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Think about North Federal amenities now, citizens told
The planned reconstruction of Riverton's bustling North Federal Boulevard, scheduled to begin in 2014, was the focus of a community meeting Wednesday at Riverton City Hall. Photo by Craig Blumenshine

Think about North Federal amenities now, citizens told

Apr 27, 2012 - By Emily Etheredge, Staff Writer

The planned reconstruction of Riverton's bustling North Federal Boulevard was the focus of a community meeting Wednesday at Riverton City Hall.

Wyoming Department of Transportation representative Robert Scheidemantel gave a brief overview to the crowd of business owners and citizens of the detailed project to rebuild Federal Boulevard, which is slated to begin in 2014.

He said WYDOT's preliminary scope on this particular project is to reconstruct what is already there by replacing the concrete and adding a new sidewalk.

The City of Riverton told WYDOT it would like for Federal Boulevard to be enhanced in the process. Officials from WYDOT said they aren't opposed to enhancements, but they are working on a deadline and need decisions to be made in a timely manner.

"I would like to express that we only have a year and a half until this design is done and finalized, so now is the time to come together and start deciding what sort of amenities you would like to be placed along North Federal," Scheidemantel said.

50-year plan

Jim Gores, of James Gores and Associates, P.C., a civil engineering firm, said the North Federal Boulevard project is moving ahead. He said the community should come together and decide how everything should be rebuilt, because the area would more than likely not be reconstructed for another 50 years.

"This project will be what we as a community decide to live with for a long time, and we have the ability to influence and express our wishes to WYDOT," Gores said. "We can influence what we want to do with Federal Boulevard, which is a main thoroughfare through town."

Gores said he liked the idea of a North Federal Boulevard rebuild committee to serve as a core group of people who know exactly what is going on to act as a sounding board for all of those who may not know the facts.

"The worst thing that can happen is a rumor mill getting started," Gores said. "As we saw when Main Street was being built (in 2004), rumors get going without the facts being laid out. We must think beyond today and start thinking how this rebuild will affect the community long term."

Traffic numbers

Scheidemantel revealed some of Riverton's traffic data. The city's south urban limit is 19,000 cars per day. The Main Street junction carries 20,744 cars, Webbwood Road junction 14,500 cars, and the north corporate limit averages 10,271 cars.

"This data is based off a 365-day average, but you can tell when you hit the north corporate limits the traffic drops to about 10,000 cars per day," Scheidemantel said.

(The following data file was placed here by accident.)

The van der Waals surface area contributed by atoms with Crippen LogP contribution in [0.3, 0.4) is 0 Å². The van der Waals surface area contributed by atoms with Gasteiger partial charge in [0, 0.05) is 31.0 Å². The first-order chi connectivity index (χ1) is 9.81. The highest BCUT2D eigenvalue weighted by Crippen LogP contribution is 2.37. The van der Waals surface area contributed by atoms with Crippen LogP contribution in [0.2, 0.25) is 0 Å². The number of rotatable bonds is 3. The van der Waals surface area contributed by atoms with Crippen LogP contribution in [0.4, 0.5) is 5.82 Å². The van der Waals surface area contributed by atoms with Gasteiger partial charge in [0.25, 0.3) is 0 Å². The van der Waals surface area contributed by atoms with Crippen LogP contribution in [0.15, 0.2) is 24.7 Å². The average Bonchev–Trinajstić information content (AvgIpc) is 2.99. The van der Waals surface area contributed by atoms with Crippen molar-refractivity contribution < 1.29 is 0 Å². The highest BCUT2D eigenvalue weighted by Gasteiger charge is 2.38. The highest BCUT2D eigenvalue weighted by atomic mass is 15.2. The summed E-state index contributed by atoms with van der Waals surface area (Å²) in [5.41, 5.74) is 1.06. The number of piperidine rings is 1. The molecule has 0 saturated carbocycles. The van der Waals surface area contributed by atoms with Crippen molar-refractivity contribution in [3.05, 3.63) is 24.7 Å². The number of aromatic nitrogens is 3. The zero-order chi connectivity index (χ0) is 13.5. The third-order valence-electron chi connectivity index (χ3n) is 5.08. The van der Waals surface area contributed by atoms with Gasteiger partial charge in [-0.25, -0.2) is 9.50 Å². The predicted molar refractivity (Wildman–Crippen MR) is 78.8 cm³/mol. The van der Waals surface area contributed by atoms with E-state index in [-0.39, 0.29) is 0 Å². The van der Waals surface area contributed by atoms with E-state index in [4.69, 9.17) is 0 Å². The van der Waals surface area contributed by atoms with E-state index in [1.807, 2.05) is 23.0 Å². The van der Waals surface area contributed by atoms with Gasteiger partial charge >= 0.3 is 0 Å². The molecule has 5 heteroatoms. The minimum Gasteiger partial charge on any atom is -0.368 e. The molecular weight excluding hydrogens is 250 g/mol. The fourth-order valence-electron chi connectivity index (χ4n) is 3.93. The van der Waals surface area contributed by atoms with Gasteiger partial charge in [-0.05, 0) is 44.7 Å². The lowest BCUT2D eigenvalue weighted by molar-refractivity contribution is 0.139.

Susan Skidmore, owner of the Trailhead restaurant, asked if the reconstruction would be done in chunks.

Scheidemantel said he had learned his lesson on Main Street when the committee wanted WYDOT to tear up the blocks two at a time.

"There was a water main that nobody knew about that was a live water main that had taps going to businesses, so we had to chase that thing all the way up Main Street, which was a bear," Scheidemantel said. "With utilities coming into play, you have to dig six feet deep, and that changes the whole gamut of how the construction is done. At this point, I don't even know where the utilities are."

Business stress

Skidmore said that although she was not angry with WYDOT and had gone through this before with the rebuild of Main Street, where she also has business property, the reconstruction process would cause hardships to businesses in the area.

"We don't need to kid ourselves," Skidmore said. "This is painful, and it will hurt, and we will have to do everything we can to keep our doors open, but we will experience some pain."

Marlene Brodrick asked if the South Federal Boulevard reconstruction and the North Federal Boulevard reconstruction would match.

"It seems to me that there is a conflictual decision being made," Brodrick said. "If we like something on the north side, and South Federal doesn't have it, then how are we unifying everything?"

Riverton mayor Ron Warpness said the enhancements wouldn't have to match, but it is something that would need to be decided because of the rebuild being such an important project for Riverton.

"This would be what the committee would decide, and if there is something that South Federal is doing that the North Federal side might not want, then it would be up to the committee," Warpness said.

Organization stressed

Riverton City Councilman Richard Gard said the plan was not sinister and that everyone needed to get organized before getting mandated.

"If you don't, as a group, get organized and decide what is a good idea for Federal going north, you are going to end up with things you might not want," Gard said. "You need to get together and make sure that the majority gets what they would like."

The meeting concluded with John Gunnison being nominated as the official spokesperson for the North Federal Boulevard rebuild committee. He will be setting up a committee meeting in the near future.

Scheidemantel said he isn't concerned about what amenities are chosen, but that he is concerned with getting a new road in Riverton. He said he hopes the committee will start making progress on the plans.

"If we don't get the ball rolling, we could be driving on a gravel road in 10 years," Scheidemantel said.